My understanding of Hamlet when I first read it in a high-school English class shared little with my teacher’s or fellow students’, and remains so. The Prince is a spoiled brat, forever throwing tantrums. A psychologically minded reader might diagnose him a narcissist, and like many narcissists he is intelligent and can be eerily charming. He flatters intelligent readers and playgoers. Other people for him are objects of varying degrees of usefulness. The play’s most sympathetic character is Polonius, the supposed gasbag. Like all the other characters, he didn’t deserve to have Hamlet in his life. To this day I’m intolerant of arrested adolescence, in literature and life.
“Nor does a text belong to some distanced aesthetic realm; our most intense experience of literature tells us that this is a fiction. It follows that our beliefs can never simply be set aside when we read.”
As a sophomore, a few years after first reading Hamlet, a professor attempted to convert me to Gertrude Stein. Flattery didn’t work. Neither did guilt and shame. To all honest readers, Stein’s writing is monstrously tedious and contemptuous of would-be readers. No one could read The Making of Americans for pleasure or instruction. It’s a text designed to be lied about by graduate students.
“Where do we read from if not from the center of our own being? Certainly we can entertain a variety of views about the world; it is part of the task of education to enlarge our limited range of opinions.”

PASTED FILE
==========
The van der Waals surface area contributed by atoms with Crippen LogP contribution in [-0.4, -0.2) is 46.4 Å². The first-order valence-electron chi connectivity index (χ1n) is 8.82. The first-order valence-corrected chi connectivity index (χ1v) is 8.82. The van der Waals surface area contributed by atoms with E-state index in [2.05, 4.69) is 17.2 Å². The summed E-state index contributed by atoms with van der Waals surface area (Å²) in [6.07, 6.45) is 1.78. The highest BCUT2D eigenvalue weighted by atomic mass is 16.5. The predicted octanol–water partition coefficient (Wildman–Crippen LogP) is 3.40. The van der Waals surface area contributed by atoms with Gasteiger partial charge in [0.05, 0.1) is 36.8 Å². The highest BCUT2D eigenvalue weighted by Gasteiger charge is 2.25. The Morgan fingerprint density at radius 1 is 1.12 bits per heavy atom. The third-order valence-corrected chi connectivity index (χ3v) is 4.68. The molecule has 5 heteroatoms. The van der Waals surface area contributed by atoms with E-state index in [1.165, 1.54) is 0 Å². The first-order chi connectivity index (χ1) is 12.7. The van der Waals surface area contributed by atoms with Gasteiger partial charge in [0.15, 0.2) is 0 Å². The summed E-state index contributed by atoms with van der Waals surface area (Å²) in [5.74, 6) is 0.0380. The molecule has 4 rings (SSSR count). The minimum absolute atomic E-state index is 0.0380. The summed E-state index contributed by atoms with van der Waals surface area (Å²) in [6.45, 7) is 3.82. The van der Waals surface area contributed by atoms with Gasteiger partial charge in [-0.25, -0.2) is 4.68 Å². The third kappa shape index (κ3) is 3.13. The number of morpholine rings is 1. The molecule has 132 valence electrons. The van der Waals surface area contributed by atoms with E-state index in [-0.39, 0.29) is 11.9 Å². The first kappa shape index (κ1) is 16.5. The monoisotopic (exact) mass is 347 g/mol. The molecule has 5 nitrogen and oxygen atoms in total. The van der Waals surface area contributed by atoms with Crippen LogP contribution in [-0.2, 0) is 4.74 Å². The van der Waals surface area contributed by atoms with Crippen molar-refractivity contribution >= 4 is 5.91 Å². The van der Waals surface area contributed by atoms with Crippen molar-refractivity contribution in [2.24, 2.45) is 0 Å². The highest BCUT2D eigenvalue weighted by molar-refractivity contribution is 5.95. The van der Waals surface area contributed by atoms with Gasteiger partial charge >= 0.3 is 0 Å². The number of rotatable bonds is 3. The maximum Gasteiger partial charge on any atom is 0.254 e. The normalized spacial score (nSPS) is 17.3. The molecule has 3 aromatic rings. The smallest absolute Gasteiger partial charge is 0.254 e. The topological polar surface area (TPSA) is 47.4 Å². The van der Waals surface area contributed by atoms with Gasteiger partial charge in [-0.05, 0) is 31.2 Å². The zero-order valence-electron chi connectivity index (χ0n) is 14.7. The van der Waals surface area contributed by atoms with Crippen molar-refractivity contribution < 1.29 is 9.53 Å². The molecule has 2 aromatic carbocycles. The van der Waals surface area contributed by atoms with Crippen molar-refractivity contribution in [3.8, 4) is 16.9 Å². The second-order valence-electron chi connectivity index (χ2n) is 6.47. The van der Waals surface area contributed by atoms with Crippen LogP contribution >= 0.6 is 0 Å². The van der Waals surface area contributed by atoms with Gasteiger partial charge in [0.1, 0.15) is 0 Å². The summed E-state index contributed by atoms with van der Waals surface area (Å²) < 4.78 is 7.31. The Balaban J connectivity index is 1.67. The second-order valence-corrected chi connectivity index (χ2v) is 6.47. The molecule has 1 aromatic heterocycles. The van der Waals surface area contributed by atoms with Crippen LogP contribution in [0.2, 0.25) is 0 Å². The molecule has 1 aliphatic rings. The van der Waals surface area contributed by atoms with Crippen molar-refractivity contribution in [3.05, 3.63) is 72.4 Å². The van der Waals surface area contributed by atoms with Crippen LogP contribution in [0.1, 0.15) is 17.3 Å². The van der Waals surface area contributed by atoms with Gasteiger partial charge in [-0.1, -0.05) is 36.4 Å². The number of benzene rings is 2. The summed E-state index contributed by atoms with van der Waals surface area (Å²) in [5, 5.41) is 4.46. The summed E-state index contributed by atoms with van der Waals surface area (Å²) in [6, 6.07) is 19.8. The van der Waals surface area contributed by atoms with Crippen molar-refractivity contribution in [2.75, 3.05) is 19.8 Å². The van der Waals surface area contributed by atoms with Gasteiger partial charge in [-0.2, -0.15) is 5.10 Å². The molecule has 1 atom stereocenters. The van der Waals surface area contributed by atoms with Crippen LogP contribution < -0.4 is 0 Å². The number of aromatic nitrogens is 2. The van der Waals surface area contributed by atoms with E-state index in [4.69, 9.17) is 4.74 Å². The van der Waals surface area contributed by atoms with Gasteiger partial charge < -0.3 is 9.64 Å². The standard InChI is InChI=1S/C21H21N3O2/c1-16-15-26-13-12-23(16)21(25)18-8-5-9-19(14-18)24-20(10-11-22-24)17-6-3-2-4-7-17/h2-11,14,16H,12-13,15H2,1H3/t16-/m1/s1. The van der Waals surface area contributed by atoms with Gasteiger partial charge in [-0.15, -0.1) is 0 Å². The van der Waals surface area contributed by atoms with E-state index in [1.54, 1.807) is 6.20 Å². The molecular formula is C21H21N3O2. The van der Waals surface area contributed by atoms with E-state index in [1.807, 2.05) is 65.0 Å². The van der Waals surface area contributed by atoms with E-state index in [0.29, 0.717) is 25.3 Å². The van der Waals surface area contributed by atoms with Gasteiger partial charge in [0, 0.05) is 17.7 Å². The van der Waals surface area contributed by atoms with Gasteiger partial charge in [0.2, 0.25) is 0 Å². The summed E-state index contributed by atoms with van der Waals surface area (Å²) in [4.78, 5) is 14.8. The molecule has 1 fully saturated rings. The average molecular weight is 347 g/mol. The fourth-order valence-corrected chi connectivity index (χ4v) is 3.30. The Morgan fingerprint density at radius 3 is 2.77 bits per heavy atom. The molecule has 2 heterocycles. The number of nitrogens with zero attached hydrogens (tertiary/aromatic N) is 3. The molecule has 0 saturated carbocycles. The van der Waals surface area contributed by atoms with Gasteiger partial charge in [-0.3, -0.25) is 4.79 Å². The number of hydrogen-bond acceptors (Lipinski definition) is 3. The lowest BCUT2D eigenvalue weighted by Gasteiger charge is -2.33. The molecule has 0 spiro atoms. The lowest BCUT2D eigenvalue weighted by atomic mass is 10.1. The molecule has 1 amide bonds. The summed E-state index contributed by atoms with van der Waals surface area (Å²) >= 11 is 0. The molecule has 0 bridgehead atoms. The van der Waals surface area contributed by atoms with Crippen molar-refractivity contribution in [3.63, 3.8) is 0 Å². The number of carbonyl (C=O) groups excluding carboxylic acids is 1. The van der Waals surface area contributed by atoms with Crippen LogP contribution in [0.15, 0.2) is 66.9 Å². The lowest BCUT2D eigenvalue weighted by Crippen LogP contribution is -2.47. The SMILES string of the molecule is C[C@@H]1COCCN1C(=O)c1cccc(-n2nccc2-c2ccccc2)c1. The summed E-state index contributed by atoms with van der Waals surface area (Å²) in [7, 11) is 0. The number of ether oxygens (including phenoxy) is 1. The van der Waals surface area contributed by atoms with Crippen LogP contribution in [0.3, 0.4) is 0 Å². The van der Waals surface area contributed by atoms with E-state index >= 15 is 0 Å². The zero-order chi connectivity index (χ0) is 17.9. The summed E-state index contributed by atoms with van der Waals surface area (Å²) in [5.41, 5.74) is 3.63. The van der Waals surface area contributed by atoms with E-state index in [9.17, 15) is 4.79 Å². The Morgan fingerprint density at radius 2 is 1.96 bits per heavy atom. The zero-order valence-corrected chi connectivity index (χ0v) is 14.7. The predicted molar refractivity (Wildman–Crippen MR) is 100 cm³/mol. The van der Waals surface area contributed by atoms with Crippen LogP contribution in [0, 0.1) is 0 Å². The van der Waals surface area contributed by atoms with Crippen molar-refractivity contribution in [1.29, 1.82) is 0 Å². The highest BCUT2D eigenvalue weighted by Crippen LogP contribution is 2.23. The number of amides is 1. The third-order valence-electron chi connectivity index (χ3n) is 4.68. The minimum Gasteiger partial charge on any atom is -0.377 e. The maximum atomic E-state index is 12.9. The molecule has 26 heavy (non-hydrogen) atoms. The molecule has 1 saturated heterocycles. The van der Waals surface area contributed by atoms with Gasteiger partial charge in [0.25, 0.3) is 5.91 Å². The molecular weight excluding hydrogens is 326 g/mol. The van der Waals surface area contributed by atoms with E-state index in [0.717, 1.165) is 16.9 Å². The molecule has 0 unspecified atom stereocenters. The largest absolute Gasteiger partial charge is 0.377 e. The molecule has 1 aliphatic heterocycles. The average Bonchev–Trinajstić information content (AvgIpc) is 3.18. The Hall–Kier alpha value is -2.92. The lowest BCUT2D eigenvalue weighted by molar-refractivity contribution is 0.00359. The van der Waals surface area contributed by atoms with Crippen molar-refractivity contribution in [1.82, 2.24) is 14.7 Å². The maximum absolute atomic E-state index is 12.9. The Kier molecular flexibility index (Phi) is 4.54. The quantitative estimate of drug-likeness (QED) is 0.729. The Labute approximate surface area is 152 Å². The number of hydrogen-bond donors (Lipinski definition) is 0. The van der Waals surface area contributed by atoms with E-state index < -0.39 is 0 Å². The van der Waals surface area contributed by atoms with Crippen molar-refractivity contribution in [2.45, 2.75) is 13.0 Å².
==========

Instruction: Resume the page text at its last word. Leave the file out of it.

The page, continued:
The university taught me to be an autodidact. I came there ignorant, convinced of my learning. A few professors and my first access to a university library changed all that. I was given the gift of following any lead I wished. Long before the internet I could get my hands on virtually any book or journal. I was no scholar but I discovered that I loved to dig among the stacks, bang books together and make connections. In its vastness, the world could, on occasion, become intelligible.
The sequentially quoted passage above is from “Center of Resistance” (Instaurations: Essays in and Out of Literature, Pindar to Pound, 1979) by the late D.S. Carne-Ross. Even at so early a date, four decades ago, the literary tradition and the human essence it sustains were corroding. By now, we can no longer assume that the bearer of a college degree can read let alone parse a sonnet by Fulke Greville. No, the center stopped holding a long time ago. Resolute readers build their private canons, but its best to calibrate them with the canons of the past. Only the arrogant self-righteous ignore the tradition. The rest of us can’t make a move without it. Later in his essay, Carne-Ross tells us “literature provides not simply experience but knowledge.” He quotes Edgar in King Lear – “I would not take this from report—it is” – and writes: “This is how we respond to great literature. Though it can please beyond all pleasing, we turn to it not for aesthetic pleasure but for its power of ontological disclosure.”